Yes – this type of fatigue is different. No matter how much sleep we get, it takes an effort to move every single limb. We may be out with friends or family and suddenly need to crash. We sit down to watch television and end up falling asleep – though I did that before cancer! We never truly feel energized like the little bunny that sells batteries on TV.

Of course, there are things we can do to combat fatigue. Proper nutrition, regular exercise, keeping as active as possible given our situation, and trying to stay positive because negative thoughts drain us of any remaining energy.

To complicate my fatigue, I am prone to some depression. Recently I went out for coffee with a wonderful friend. Tearfully, I told her my blood work was low as always, but remained constant so I must be depressed. I explained a number of things going on in my life that were bothering me. And then BAM – a few days later I visited my doctor, and sure enough the red blood cells had decreased. She increased my Procrit shots to weekly instead of every other week. Later, my friend told me she thought all along it was physical, not mental. Honestly the physical and mental feed into each other, so should it make any difference? We are still tired…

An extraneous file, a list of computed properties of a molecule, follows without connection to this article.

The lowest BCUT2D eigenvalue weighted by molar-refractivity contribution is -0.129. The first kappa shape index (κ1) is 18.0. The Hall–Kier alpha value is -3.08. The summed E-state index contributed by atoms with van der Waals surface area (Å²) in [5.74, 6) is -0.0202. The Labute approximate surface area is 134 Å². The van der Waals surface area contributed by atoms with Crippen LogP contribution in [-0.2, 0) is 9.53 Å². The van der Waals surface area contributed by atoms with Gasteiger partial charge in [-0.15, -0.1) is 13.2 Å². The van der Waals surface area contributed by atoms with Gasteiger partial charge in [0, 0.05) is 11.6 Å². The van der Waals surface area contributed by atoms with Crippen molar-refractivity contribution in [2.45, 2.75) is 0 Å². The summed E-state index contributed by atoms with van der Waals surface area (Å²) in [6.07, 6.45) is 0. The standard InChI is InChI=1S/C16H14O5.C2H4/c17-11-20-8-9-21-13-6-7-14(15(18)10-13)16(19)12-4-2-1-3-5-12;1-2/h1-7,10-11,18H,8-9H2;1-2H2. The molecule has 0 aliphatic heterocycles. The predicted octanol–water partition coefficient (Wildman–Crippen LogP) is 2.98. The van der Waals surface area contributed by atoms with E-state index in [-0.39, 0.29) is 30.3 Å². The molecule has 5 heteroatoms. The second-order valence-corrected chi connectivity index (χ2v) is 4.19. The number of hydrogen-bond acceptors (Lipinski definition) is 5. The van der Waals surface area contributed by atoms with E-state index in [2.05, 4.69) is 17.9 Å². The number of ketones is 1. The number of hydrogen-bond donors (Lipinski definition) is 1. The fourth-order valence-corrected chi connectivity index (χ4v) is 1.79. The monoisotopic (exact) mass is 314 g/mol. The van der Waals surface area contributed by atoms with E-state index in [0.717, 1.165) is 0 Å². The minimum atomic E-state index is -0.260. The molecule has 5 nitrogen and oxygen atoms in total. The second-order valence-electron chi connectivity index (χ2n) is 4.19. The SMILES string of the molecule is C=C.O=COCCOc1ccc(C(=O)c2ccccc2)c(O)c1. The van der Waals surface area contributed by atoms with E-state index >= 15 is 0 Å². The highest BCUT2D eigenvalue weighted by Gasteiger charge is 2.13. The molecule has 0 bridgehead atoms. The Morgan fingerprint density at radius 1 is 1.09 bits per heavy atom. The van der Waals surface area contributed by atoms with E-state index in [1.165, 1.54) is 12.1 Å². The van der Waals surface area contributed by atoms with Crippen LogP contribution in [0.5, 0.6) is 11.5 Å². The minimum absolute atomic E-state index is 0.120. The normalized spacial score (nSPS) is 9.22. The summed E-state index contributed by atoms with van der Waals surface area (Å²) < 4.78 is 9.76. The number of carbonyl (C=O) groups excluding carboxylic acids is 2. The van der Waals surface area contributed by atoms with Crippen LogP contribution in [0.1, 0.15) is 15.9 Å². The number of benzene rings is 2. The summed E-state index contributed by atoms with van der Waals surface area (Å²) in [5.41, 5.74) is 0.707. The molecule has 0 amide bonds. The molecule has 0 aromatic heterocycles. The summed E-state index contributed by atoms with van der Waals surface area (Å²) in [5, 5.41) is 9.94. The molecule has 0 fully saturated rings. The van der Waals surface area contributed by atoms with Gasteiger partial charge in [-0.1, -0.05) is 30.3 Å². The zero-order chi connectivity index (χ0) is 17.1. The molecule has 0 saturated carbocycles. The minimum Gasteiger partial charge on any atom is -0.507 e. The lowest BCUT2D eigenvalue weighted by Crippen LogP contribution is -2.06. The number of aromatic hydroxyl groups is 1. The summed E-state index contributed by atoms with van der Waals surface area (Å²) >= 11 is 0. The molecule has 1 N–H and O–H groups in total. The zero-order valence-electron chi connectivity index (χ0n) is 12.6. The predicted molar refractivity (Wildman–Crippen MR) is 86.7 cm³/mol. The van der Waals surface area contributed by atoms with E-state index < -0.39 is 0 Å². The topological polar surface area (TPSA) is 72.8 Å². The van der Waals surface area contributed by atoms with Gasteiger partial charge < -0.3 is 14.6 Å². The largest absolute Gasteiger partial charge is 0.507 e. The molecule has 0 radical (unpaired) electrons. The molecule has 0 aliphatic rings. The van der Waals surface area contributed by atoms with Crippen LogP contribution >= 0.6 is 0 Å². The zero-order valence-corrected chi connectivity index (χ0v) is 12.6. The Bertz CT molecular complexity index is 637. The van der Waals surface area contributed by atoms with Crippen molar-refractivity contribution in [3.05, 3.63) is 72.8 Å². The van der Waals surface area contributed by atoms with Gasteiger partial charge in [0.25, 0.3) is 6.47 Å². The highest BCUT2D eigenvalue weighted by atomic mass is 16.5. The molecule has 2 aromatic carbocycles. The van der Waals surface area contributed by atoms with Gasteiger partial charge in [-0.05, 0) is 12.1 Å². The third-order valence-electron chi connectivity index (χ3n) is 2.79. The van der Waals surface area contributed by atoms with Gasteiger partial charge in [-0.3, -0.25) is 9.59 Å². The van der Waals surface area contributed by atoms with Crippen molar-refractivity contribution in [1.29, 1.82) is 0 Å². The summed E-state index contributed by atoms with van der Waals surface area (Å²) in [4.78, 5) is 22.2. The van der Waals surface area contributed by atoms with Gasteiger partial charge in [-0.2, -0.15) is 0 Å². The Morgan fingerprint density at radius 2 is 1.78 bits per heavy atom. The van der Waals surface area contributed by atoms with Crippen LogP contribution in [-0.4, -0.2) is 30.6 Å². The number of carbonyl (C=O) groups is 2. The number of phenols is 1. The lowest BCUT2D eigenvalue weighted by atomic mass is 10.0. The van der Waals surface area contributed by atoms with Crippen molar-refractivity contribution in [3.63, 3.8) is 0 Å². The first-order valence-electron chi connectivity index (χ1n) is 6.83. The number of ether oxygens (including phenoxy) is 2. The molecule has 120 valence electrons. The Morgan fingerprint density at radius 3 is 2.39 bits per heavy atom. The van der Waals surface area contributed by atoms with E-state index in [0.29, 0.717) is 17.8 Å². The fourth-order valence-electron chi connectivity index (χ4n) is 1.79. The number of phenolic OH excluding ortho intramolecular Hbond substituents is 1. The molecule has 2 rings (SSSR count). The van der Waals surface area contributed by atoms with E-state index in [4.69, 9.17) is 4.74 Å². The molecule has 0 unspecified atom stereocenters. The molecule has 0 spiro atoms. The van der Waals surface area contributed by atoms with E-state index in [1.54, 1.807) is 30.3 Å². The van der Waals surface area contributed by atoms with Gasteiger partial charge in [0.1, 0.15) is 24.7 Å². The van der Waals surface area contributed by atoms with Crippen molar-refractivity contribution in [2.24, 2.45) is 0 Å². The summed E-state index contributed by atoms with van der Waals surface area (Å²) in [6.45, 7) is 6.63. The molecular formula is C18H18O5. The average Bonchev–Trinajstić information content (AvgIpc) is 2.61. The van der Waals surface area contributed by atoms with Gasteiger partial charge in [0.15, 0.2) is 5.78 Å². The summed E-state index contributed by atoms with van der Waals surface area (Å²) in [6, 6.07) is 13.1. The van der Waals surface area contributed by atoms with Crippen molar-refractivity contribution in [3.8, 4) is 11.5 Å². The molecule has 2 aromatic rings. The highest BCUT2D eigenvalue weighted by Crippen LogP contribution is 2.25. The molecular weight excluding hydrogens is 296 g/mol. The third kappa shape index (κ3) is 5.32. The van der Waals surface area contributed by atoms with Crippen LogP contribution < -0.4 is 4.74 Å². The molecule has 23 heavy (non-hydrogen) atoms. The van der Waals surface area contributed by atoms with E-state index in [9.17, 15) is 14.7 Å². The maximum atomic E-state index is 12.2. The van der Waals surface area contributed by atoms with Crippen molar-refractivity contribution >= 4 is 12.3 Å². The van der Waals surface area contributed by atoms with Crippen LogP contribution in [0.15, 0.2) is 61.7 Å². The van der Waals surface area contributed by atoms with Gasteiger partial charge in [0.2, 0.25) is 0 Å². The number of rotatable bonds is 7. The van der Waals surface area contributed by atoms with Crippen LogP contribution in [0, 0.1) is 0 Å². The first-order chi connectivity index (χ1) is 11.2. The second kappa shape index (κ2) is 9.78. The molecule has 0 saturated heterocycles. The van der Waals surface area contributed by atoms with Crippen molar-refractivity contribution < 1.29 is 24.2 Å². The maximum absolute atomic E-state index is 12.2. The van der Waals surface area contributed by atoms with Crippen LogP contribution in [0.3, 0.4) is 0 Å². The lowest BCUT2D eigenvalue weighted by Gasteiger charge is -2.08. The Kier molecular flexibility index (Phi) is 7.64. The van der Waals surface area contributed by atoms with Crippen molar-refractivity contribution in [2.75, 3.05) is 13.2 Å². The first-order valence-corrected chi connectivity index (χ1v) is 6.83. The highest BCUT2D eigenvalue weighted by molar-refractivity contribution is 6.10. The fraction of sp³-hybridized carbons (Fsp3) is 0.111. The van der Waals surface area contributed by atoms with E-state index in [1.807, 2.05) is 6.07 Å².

It all feels like being covered by a heavy blanket. But we survivors have learned somehow to pick up the blanket, lay it aside and get up. Because, after all, to give in would be much worse!



Every cancer survivor has those days when the negative thoughts take over. Why not use visualization of video games to get rid of those self defeating ideas!



As a former counselor, I used a lot of cognitive therapy with my clients. We know that the brain cannot handle two thoughts at the same time, although they can occur very close together in milliseconds! But therapy works on replacing negative thoughts with positive ones immediately to help people gain self esteem and hope.

     Let’s concentrate for a little bit on the negative thoughts – or brandishing them. We need to derail and destroy the bad before we replace with the good. I am a big believer in visualization. Picture a train suddenly going off the tracks. You do not want an accident in real life, but you do want them in your negative thoughts.